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Head. Heart. Repeat.

We can restore contact with our emotions even after years of them being buried. Psychological suffering, symptoms, and even character armor (the tough defenses we erect to protect ourselves from vulnerability and hurt) can be reversed because our brains are pliable. We have heard much in recent years about neuroplasticity.

Contacting emotions is not enough though. We need to utilize them as a catalyst for change for the better. On our own or with a therapist, we can transform our shame, guilt and anxiety and begin again to sense our core emotions (sadness, fear, anger, joy, disgust, excitement, sexual excitement).

There is perhaps nothing more healing than experiencing an emotion that had been totally blocked in the presence of a calm, caring person who is completely accepting, nonjudgmental and makes no effort to fix you. When core emotions like sadness, fear, joy, and even anger are experienced in this way the brain rewires itself for the better.

Repeating this healing experience again and again, over time we become comfortable being our true selves with all our thoughts and feelings. Being in touch with and comfortable with all our core emotions is the route to calm, peace of mind, authenticity, vitality, resilience and a host of other benefits that affect the key aspects of life: work and love.

I do not suggest spending all day living in vulnerable and emotional states. We need to think and perform at our jobs and we need healthy defenses to move away from emotions at appropriate times. A healthy balance between living in our heads and living in our hearts is what is required. It is absolutely possible to build the flexibility to move from thoughts to emotions as needed.

Want to experiment? Let’s move from the head to the heart and back again:

Focus on your thoughts. What are you thinking right now? Can you answer out loud or in your head as if you are talking to me?

I am thinking right now, for example, “I hope people like this blog and that my communications are clear and understandable.” Now you try. What are you thinking?

Next, focus on your heart for about 10 seconds. Just stay right there, noticing. Can you describe either an emotion or physical sensation that you are having? Calm, relaxed, tense, stressed, warm, cold, happy, sad, scared, excited, bubbly, or empty. These are just a few of the words that describe emotions and physical sensations. Try to put your own language on what you sense in your heart. If nothing fits or you feel stuck, I offer many possible words on the wheel of emotions chart linked below that you can try on to see if they fit.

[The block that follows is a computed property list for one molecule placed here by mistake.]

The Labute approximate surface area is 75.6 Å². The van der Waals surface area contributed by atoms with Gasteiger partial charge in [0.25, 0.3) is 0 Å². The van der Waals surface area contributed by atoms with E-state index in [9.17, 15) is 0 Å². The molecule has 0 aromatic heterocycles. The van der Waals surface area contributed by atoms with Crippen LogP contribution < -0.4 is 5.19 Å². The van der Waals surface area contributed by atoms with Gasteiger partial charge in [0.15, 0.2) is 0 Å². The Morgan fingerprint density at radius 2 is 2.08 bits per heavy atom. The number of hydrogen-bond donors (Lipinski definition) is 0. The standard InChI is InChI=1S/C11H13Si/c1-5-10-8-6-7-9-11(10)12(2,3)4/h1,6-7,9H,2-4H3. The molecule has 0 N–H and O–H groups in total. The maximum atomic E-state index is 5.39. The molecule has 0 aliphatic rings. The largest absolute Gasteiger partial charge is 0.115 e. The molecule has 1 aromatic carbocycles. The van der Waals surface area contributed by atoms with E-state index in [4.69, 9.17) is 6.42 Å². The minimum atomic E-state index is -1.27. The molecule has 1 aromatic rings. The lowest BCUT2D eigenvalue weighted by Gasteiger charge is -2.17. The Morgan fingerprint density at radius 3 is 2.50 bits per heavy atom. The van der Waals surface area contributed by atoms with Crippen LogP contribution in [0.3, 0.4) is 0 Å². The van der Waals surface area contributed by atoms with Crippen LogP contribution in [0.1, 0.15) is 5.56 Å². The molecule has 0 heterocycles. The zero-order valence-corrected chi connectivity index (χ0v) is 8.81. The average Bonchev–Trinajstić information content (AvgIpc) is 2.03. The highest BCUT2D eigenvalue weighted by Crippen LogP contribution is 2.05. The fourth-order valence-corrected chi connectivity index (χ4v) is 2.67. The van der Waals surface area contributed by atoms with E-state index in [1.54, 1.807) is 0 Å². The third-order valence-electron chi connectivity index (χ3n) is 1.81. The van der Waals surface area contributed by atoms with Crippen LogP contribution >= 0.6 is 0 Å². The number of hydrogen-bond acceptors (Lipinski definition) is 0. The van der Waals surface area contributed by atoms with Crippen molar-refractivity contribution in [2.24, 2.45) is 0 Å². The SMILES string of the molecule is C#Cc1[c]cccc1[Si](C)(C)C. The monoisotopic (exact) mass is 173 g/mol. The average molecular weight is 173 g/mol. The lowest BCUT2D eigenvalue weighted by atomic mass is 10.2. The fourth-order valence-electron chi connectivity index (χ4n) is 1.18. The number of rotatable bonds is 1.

As for me, right now, I notice a little flutter in my heart, which tells me I’m a bit nervous to post this (but I’m going to be brave and post it anyway.)

Finally, focus on your thoughts again. Ask yourself, “What did I think of this exercise?”

Now ask yourself, “How did it feel to try this?” and then listen to your heart again. Notice the difference? Congratulations! You just practiced moving from your thoughts to your feelings and back again. Well done! A+ for trying!

For Further Reading

www.larisanoonan.com/sensations-list/

Wheel of Emotions

Man with hands on heart photo available from Shutterstock

Head. Heart. Repeat.


Hilary Jacobs Hendel, LCSW

Hilary Jacobs Hendel, LCSW, is author of the book, It’s Not Always Depression: Working the Change Triangle to Listen to the Body, Discover Core Emotions, and Connect to Your Authentic Self (Random House, Feb. 2018). She received her BA in biochemistry from Wesleyan University and an MSW from Fordham University. She is a certified psychoanalyst and AEDP psychotherapist and supervisor. She has published articles in The New York Times and professional journals. Hendel also consulted on the psychological development of characters on AMC’s Mad Men. She lives in New York City. For more information and free resources for mental health visit: https://www.hilaryjacobshendel.com/.


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APA Reference
Jacobs Hendel, H. (2018). Head. Heart. Repeat.. Psych Central. Retrieved on August 18, 2019, from https://psychcentral.com/blog/head-heart-repeat/
Scientifically Reviewed
Last updated: 8 Jul 2018
Last reviewed: By a member of our scientific advisory board on 8 Jul 2018
Published on Psych Central.com. All rights reserved.